Median @ Michigan + Chances at BigLaw

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Lasers
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Re: Median @ Michigan + Chances at BigLaw

Postby Lasers » Thu Jun 20, 2013 10:07 am

Anonymous User wrote:
Anonymous User wrote:So I'm slightly above median. I'm having a hard time interpreting the GPA cutoffs, because if I read them strictly I only seem to be in the running for less than 10 firms. Putting aside competitive bidding, what firms range are simply out of the running for me? Or to put a more optimistic spin on it, what are some of the better firms I should still throw a bid at?


Bumping this. Anyone have insight?

Also, being medianish, is it extremely unwise not to bid on one of the really unselective firms because I would never ever want to work there?
which firms are considered really unselective firms?

Anonymous User
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Re: Median @ Michigan + Chances at BigLaw

Postby Anonymous User » Thu Jun 20, 2013 10:12 am

Lasers wrote:
Anonymous User wrote:
Anonymous User wrote:So I'm slightly above median. I'm having a hard time interpreting the GPA cutoffs, because if I read them strictly I only seem to be in the running for less than 10 firms. Putting aside competitive bidding, what firms range are simply out of the running for me? Or to put a more optimistic spin on it, what are some of the better firms I should still throw a bid at?


Bumping this. Anyone have insight?

Also, being medianish, is it extremely unwise not to bid on one of the really unselective firms because I would never ever want to work there?
which firms are considered really unselective firms?


Like Nixon or Seward

oblig.lawl.ref
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Re: Median @ Michigan + Chances at BigLaw

Postby oblig.lawl.ref » Fri Jun 21, 2013 1:02 am

Anonymous User wrote:
BuckinghamB wrote:
Anonymous User wrote:So I'm slightly above median. I'm having a hard time interpreting the GPA cutoffs, because if I read them strictly I only seem to be in the running for less than 10 firms. Putting aside competitive bidding, what firms range are simply out of the running for me? Or to put a more optimistic spin on it, what are some of the better firms I should still throw a bid at?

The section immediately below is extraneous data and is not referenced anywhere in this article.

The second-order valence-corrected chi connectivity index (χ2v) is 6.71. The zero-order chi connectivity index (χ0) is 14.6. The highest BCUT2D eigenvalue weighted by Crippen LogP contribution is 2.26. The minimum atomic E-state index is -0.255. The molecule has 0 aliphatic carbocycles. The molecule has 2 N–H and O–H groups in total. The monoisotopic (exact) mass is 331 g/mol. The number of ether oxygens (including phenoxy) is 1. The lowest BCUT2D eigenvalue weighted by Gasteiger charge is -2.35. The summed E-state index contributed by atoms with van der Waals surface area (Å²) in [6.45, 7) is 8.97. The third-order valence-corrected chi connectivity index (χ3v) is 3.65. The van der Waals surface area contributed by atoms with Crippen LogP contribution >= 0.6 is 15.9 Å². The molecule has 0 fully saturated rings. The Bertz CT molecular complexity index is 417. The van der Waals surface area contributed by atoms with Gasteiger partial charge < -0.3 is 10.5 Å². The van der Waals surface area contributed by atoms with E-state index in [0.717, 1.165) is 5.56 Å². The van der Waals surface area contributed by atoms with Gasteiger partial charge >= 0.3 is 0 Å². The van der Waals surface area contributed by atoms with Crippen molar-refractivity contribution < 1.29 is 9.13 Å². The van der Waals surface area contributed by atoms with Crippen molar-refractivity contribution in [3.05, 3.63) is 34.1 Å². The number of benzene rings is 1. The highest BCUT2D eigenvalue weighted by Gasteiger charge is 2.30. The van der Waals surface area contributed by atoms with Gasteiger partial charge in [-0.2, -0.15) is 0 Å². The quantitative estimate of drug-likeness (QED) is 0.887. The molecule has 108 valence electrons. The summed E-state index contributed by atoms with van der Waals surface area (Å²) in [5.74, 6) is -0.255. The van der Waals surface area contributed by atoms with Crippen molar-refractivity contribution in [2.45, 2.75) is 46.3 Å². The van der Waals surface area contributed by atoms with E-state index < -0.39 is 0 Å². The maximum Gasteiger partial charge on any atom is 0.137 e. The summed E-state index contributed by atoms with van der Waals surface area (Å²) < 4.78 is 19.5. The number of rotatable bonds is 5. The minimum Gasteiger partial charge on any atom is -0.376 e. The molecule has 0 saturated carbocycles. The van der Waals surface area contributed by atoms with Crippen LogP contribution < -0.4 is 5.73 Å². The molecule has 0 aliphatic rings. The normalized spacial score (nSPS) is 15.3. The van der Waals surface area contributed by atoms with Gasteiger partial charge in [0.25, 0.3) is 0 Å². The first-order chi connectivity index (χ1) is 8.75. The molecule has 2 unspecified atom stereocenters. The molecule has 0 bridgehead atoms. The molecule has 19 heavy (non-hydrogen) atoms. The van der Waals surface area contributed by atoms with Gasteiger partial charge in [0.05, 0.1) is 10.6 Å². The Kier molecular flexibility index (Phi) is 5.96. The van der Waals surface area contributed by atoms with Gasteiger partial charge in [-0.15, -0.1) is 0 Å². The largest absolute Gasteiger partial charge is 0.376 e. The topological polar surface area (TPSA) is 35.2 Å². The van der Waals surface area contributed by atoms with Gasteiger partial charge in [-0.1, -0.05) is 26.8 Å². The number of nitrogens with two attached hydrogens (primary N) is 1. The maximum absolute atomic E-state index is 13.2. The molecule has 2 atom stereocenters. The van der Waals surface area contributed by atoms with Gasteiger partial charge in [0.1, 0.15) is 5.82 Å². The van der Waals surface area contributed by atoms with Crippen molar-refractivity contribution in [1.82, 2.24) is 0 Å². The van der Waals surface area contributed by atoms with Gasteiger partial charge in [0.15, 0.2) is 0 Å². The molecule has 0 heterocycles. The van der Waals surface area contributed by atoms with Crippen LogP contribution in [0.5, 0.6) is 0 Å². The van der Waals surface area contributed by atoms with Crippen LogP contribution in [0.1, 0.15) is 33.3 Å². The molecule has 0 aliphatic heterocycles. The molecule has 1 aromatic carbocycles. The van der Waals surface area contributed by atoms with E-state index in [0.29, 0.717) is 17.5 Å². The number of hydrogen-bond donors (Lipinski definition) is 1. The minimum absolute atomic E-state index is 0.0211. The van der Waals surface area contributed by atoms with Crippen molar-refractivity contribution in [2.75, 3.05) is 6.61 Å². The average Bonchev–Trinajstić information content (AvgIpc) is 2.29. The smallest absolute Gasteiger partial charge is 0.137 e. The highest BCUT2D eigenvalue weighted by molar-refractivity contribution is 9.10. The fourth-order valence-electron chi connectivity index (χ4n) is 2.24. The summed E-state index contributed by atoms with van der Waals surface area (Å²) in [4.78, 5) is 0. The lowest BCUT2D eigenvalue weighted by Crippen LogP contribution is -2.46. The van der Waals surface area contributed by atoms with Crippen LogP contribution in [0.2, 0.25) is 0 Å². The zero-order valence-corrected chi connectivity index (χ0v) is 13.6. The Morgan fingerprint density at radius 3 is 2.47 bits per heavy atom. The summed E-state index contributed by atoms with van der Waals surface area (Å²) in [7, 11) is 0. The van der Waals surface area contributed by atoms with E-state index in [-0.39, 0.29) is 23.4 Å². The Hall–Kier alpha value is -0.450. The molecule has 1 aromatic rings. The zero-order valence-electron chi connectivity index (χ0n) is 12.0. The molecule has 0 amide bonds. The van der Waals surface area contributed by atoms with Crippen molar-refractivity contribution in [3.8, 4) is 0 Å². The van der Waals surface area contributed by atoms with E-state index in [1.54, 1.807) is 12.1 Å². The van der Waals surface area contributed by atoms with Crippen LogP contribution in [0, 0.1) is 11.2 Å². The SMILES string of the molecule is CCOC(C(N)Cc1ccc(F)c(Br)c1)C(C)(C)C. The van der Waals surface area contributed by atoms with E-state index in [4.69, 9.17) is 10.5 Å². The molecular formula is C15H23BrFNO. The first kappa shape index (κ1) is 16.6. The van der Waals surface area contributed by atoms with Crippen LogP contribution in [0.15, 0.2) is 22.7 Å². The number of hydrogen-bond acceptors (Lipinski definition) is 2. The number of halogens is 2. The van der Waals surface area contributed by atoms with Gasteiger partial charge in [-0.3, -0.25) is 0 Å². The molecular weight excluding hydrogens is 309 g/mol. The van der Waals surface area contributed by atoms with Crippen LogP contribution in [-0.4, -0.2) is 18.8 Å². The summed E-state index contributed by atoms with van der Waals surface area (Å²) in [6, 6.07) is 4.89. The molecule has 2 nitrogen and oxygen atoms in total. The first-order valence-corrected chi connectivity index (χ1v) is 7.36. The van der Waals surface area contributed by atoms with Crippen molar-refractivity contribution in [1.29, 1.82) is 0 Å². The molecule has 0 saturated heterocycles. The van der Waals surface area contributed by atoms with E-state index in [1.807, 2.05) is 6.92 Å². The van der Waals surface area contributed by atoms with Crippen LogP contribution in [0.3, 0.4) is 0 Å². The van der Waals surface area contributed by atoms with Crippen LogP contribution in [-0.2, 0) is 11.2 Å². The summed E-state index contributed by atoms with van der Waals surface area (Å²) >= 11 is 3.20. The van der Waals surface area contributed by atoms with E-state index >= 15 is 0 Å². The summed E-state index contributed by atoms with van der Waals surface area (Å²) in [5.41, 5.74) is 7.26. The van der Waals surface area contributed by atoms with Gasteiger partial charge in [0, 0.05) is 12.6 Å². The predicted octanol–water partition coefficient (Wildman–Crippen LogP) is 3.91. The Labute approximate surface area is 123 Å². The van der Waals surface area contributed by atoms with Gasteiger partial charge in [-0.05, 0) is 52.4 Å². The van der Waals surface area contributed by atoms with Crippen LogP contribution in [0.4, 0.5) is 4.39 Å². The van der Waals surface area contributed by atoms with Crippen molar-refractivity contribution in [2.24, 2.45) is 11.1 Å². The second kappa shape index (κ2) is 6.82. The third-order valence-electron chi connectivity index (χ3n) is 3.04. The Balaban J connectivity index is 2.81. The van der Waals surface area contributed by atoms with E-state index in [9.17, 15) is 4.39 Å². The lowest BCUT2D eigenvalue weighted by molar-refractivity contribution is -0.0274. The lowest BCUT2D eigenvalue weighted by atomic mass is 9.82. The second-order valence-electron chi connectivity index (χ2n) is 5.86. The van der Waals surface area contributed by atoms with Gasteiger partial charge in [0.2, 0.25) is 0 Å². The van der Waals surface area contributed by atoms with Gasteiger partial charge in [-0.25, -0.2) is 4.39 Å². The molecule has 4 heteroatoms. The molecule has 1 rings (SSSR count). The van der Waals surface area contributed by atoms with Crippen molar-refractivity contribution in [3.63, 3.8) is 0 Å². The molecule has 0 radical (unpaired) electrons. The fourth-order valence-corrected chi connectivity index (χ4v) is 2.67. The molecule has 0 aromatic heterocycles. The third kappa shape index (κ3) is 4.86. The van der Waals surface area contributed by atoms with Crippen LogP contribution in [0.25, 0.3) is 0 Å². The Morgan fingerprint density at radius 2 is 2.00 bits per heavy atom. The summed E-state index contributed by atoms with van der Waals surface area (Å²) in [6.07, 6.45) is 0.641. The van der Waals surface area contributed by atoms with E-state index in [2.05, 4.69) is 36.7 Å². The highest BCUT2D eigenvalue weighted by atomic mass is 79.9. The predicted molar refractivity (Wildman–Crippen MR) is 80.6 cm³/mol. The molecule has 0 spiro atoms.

by cutoffs do you mean the median gpas for offers, or bottom quartile?


I mean the median/mean GPAs. I know i'm not competitive for basically any firm at OCI, so it will be hard to create a bid list, but i'm curious which are strictly no-goes. Like i said, if you read the cutoffs, basically every firm is a no go.


Hey guyz,

I'm not sure why you are accounting for cut-offs like this. It seems to me that a cut-off is when its lowest offered gpa is really close to its bottom 25th quartile gpa. For an example, see MoFo or Quinn. If I remember correctly those firm's lowest gpa with an offer is very close to their 25th quartile--at least for MoFo SF and Quinn LA. So I assume that the cut off for a firm like that is around the lowest quartile.

I don't think I would assume a median offered gpa is a "cut-off," particularly for a firm with dozens of offers because there are likely lots of people with gpas below that median and offers.

Also I thought the school released the medians for the classes. For example I thought the 1L curve for Fall 2012 was like 3.23 or something? No?

oblig.lawl.ref
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Re: Median @ Michigan + Chances at BigLaw

Postby oblig.lawl.ref » Fri Jun 21, 2013 1:04 am

Anonymous User wrote:
Lasers wrote:
Anonymous User wrote:
Anonymous User wrote:So I'm slightly above median. I'm having a hard time interpreting the GPA cutoffs, because if I read them strictly I only seem to be in the running for less than 10 firms. Putting aside competitive bidding, what firms range are simply out of the running for me? Or to put a more optimistic spin on it, what are some of the better firms I should still throw a bid at?


Bumping this. Anyone have insight?

Also, being medianish, is it extremely unwise not to bid on one of the really unselective firms because I would never ever want to work there?
which firms are considered really unselective firms?


Like Nixon or Seward


Also, this is probably somewhat market specific. Knowing a market would help. The law school provides a lot of resources for info like this.

Anonymous User